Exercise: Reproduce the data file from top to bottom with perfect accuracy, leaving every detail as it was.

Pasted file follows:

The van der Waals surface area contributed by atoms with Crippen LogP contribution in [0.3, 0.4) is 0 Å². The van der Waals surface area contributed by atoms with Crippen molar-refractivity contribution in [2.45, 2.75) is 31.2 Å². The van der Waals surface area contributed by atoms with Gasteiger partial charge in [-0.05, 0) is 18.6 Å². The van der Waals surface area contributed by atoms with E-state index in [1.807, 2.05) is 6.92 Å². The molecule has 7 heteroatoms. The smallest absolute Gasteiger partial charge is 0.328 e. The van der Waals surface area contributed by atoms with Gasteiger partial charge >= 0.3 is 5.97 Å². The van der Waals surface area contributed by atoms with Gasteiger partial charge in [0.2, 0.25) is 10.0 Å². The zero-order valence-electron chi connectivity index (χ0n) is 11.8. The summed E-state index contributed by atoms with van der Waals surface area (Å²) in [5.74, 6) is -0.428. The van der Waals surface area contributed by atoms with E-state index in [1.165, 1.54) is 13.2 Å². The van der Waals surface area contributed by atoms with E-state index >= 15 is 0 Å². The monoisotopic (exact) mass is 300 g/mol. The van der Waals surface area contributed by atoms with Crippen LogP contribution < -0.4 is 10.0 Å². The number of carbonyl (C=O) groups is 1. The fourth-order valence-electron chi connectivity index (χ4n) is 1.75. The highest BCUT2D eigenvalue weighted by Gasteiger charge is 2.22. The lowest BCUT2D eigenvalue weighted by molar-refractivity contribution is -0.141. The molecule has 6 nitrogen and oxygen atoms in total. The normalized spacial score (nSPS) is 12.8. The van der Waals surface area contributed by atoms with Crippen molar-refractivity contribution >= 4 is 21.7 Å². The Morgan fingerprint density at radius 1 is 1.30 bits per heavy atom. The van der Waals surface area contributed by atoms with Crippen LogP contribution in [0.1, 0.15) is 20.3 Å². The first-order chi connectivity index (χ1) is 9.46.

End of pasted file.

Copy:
The van der Waals surface area contributed by atoms with Crippen LogP contribution in [0.3, 0.4) is 0 Å². The van der Waals surface area contributed by atoms with Crippen molar-refractivity contribution in [2.45, 2.75) is 31.2 Å². The van der Waals surface area contributed by atoms with Gasteiger partial charge in [-0.05, 0) is 18.6 Å². The van der Waals surface area contributed by atoms with E-state index in [1.807, 2.05) is 6.92 Å². The molecule has 7 heteroatoms. The smallest absolute Gasteiger partial charge is 0.328 e. The van der Waals surface area contributed by atoms with Gasteiger partial charge >= 0.3 is 5.97 Å². The van der Waals surface area contributed by atoms with Gasteiger partial charge in [0.2, 0.25) is 10.0 Å². The zero-order valence-electron chi connectivity index (χ0n) is 11.8. The summed E-state index contributed by atoms with van der Waals surface area (Å²) in [5.74, 6) is -0.428. The van der Waals surface area contributed by atoms with E-state index in [1.165, 1.54) is 13.2 Å². The van der Waals surface area contributed by atoms with E-state index >= 15 is 0 Å². The monoisotopic (exact) mass is 300 g/mol. The van der Waals surface area contributed by atoms with Crippen LogP contribution < -0.4 is 10.0 Å². The number of carbonyl (C=O) groups is 1. The fourth-order valence-electron chi connectivity index (χ4n) is 1.75. The highest BCUT2D eigenvalue weighted by Gasteiger charge is 2.22. The lowest BCUT2D eigenvalue weighted by molar-refractivity contribution is -0.141. The molecule has 6 nitrogen and oxygen atoms in total. The normalized spacial score (nSPS) is 12.8. The van der Waals surface area contributed by atoms with Crippen molar-refractivity contribution >= 4 is 21.7 Å². The Morgan fingerprint density at radius 1 is 1.30 bits per heavy atom. The van der Waals surface area contributed by atoms with Crippen LogP contribution in [0.1, 0.15) is 20.3 Å². The first-order chi connectivity index (χ1) is 9.46.